5. 5. Objectives• Review Pathology and Terminology• Chest Pain Risk Assessment – Historical Risk Factors – Typical Presentation – Physical Examination
    6. 6. Objectives• How can Cardiac Blood tests help you?• How can EKGs help you?• Setting up Chest Pain protocols in your institution.
    7. 7. Atherosclerosis• The build up of plaque in the coronary arteries obstructs flow.
    8. 8. Angina• Coronary flow is restricted at high flow states.• Stable Angina. – Predictable• Unstable Angina. – Pre-MI pain
    9. 9. Myocardial infarction• Coronary flow is suddenly cut off by a clot.• This results in death of heart muscle.• STEMI• NonSTEMI
    10. 10. ACS is a process stretching from stable angina to myocardial infarction.
    11. 11. ACS ContinuumAtherosclerosis---- Angina----- Unstable Angina------ Myocardial Infarction------- Dead
    12. 12. Risk Stratification• Risk Stratification is the process by which we assess the risk involved in any situation.• Which of these has the highest risk of drowning?• Swimming the English Channel.• Sitting in a bathtub.
    13. 13. Risk Stratification• What is an acceptable “Miss Rate?”• Ranges between 2-6%• Cannot do better than 2%• Attempts to do better than this will harm more people than help.
    14. 14. Risk Assessment Step OneDoes the patient have Atherosclerotic heart disease?• Known Coronary Heart Disease• Other Atherosclerotic Process• Smoking, Age, Family History, Diabetes, Hypertension• Male, Obesity, Cholesterol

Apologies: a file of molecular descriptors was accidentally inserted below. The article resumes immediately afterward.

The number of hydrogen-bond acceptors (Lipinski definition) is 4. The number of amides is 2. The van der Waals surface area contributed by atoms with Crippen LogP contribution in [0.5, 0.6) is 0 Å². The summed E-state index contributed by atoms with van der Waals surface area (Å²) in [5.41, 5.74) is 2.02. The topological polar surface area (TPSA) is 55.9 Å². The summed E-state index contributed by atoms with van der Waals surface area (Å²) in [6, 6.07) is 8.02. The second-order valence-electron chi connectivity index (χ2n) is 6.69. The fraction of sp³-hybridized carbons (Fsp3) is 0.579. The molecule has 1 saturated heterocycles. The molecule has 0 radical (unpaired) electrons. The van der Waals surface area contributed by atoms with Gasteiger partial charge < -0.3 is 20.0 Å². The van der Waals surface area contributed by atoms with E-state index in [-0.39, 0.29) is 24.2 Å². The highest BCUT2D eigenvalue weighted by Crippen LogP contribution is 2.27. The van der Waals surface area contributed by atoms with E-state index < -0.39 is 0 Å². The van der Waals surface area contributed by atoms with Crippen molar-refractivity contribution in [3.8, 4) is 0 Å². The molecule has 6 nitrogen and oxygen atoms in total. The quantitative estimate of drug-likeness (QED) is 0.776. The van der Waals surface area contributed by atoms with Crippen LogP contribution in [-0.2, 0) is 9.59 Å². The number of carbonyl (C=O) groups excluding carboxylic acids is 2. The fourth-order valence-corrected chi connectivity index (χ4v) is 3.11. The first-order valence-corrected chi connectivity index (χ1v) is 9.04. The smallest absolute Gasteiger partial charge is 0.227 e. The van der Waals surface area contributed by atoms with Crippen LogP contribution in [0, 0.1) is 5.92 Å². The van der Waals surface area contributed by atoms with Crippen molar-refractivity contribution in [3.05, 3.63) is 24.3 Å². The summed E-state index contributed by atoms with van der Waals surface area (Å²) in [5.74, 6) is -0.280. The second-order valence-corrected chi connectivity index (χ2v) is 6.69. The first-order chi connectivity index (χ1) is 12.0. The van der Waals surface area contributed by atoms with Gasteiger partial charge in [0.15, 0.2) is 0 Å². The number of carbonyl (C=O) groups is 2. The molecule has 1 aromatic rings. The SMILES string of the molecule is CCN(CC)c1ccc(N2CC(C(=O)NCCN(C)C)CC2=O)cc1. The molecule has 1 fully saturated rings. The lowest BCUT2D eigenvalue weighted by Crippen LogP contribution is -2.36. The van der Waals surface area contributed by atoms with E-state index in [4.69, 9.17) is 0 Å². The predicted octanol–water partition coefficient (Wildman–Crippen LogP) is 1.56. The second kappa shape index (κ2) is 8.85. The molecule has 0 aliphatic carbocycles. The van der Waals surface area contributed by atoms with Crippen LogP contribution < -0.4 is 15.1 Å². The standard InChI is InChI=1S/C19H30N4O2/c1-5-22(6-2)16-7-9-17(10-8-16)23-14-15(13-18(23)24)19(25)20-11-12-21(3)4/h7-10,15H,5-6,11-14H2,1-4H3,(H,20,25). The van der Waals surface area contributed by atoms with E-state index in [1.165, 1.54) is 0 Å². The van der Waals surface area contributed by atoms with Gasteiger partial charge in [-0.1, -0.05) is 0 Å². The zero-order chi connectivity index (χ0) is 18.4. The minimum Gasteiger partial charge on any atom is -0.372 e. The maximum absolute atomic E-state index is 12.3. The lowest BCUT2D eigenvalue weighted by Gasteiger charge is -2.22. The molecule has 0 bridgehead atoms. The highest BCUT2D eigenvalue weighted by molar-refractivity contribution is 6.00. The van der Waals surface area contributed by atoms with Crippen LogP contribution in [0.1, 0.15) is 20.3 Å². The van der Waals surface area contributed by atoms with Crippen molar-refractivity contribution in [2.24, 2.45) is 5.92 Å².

15. 15. ACS PresentationTypical MI: Substernal, heavy, radiates to arms and neck/jaw, sweaty, SOB, nausea, urge to defecate.Typical Angina: Comes and goes, precipitated by heart working harder (exercise, eating, night), lasts only minutes and goes away.
    16. 16. Atypical PresentationAtypical: Other pain patterns (like not substernal— off to the side), localized pain, pleuritic pain, no radiation, no pain, just SOB, exercise intolerance, weakness, nothingWho has atypical symptoms? Older, women, diabetics, chronic disease.Who is more likely to have typical symptoms? Young, healthy males—precisely who we tend to have in correctional facilities
    17. 17. Physical Examination– Ausculation rarely helpful– Rarely—pulmonary edema– Diaphoresis, gray.– Overall gestalt of sick or not sick
    18. 18. Assigning Risk—High or Low• 56 year old who had coronary stents placed five years ago now states he has substernal chest pain going into his jaw. He looks grey and ill.• 21 year old who complains of stabbing in his chest “like needles” plus numbness of both of his legs. No risk factors. His sternum is tender to palpation.